This is part 1 of a (at least) 2 part blog series on Dot Net Core on the Raspberry Pi….
You can see Part 2 right here…
This blog post is what I’ve learnt along the way to preparing for the talk…!
I started out by following along with some great instructions by Peter “Shawty” Shaw. This took me through step by step how to get an ASP.Net Preview 4 of Dot Net Core Blazor up and running on a Raspberry Pi.
I had to make a few adjustments to bring this up to date with Preview 9 of Dot Net core, but overall the original instructions worked really well… So thanks Shawty!
What you’ll need
- A recent Raspberry Pi – Go shopping at the Pi Hut.
- You’ll also need to setup a Samba Share, create a folder in your home directory called “share” and share that – Here’s a link to a good guide.
- Then you’ll need a SSH Client like PUTtY – Get it here.
- Next up you’ll need a Code Editor – Use Visual Studio Code!
I’ll be using a Raspberry Pi 3B+… It’s important to note that Dot Net Core will only work on an AMR32v7 processor or above… So that’s a Raspberry Pi 2 and upwards… Unfortunately this rules out the Pi Zero and Pi Zero W as they have V6 processors.
Setting the Pi up
The first thing that we need to do is get the latest (at this moment in time – 6th September 2019 – Preview 9), version of Dot Net Core onto the Pi.
Step by Step
Following along with the instructions, we need to make sure that our Pi is up to date… We can do this by running the following two instructions;
sudo apt-get -y update sudo apt-get -y upgrade
Next up, we need to install a couple of dependencies which are needed to run Dot Net Core apps on the Pi. These packages are required by Dot Net Core applications but aren’t installed as standard with Raspbian. Further, as we don’t have an install package for Dot Net Core for Raspbian, we’ll need to install these ourselves;
sudo apt-get -y install libunwind8 gettext
Now we download the Dot Net Core SDK and ASP.Net Core Runtimes.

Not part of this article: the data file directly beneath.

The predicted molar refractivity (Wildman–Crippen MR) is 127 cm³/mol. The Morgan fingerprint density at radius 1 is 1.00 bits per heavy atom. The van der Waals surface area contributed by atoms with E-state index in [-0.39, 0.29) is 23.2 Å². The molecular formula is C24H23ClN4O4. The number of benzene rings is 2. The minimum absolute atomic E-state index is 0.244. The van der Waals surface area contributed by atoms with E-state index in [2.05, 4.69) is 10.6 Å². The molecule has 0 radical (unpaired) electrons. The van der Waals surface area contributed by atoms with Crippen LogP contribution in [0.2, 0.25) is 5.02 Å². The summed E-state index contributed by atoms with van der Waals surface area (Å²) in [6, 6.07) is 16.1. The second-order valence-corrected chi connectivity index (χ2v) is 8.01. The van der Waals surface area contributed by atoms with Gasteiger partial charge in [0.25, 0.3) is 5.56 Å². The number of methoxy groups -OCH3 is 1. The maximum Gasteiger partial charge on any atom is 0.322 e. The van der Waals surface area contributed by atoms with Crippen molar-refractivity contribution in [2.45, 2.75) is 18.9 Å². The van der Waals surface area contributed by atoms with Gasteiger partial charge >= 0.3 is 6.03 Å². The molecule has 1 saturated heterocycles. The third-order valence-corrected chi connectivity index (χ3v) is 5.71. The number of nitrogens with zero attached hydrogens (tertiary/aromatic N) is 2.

First up Preview 9 of the Dot Net Core SDK. This is the ARM32 set of binaries;
After this download Preview 9 of the ASP.Net core Runtime, again, we’re downloading the ARM32 version here;
Once the files have finished downloading, we need to extract them… First we need to store the files in a place where the whole operating system can gain access to them. So create a directory in opt;
sudo mkdir /opt/dotnet
First extract the SDK;
sudo tar -xvf dotnet-sdk-3.0.100-preview9-014004-linux-arm.tar.gz -C /opt/dotnet/
Next we extract the ASP.Net runtime;
sudo tar -xvf aspnetcore-runtime-3.0.0-preview9.19424.4-linux-arm.tar.gz -C /opt/dotnet/
Once the files have been extracted we need to make a symbolic link between the opt/dotnet directory to the bin directory so that the operating system has access to them when we run our Dot Net Core apps. This in essence means that the SDK and runtime exist at both locations;
sudo ln -s /opt/dotnet/dotnet /usr/local/bin
Are we there yet?
At this stage the setup of Dot Net Core should be done… So time to find out if everything is working… Run the following to see if it’s all ok;
If all went well, you should see the Dot Net Version Information reported in the terminal window;
Hello (Blazor) World
Now that we have Dot Net Core up and running (Whoop by the way!), it’s time to get our first ASP.Net Core website working…
Before we create our first ASP.net Core app though, we need to install the Blazor Template Pack;
dotnet new -i Microsoft.AspNetCore.Blazor.Templates::3.0.0-preview9.19424.4
What’s this Blazor thing I just installed then?
Originally developed as a pet project by Steve Sanderson at Microsoft, Blazor is Web UI Framework which is based on C#, Razor and HTML. Blazor compiles down to WebAssembly, which makes it super (or blazingly) fast (Hence the Razor with a “B”).
Blazor allows developers to write client side .net… You may say “Oh, like Silverlight?”… Nope, no plugins needed… It’s just supported natively in most modern browsers.
One last thing to setup
We now need to make sure that the Operating system knows where to find our new Dot Net Core binaries.
So we don’t need to run a command every time we log in to the Pi, we need to add a line to our .bashrc file. This file will be run up each time the Pi starts up;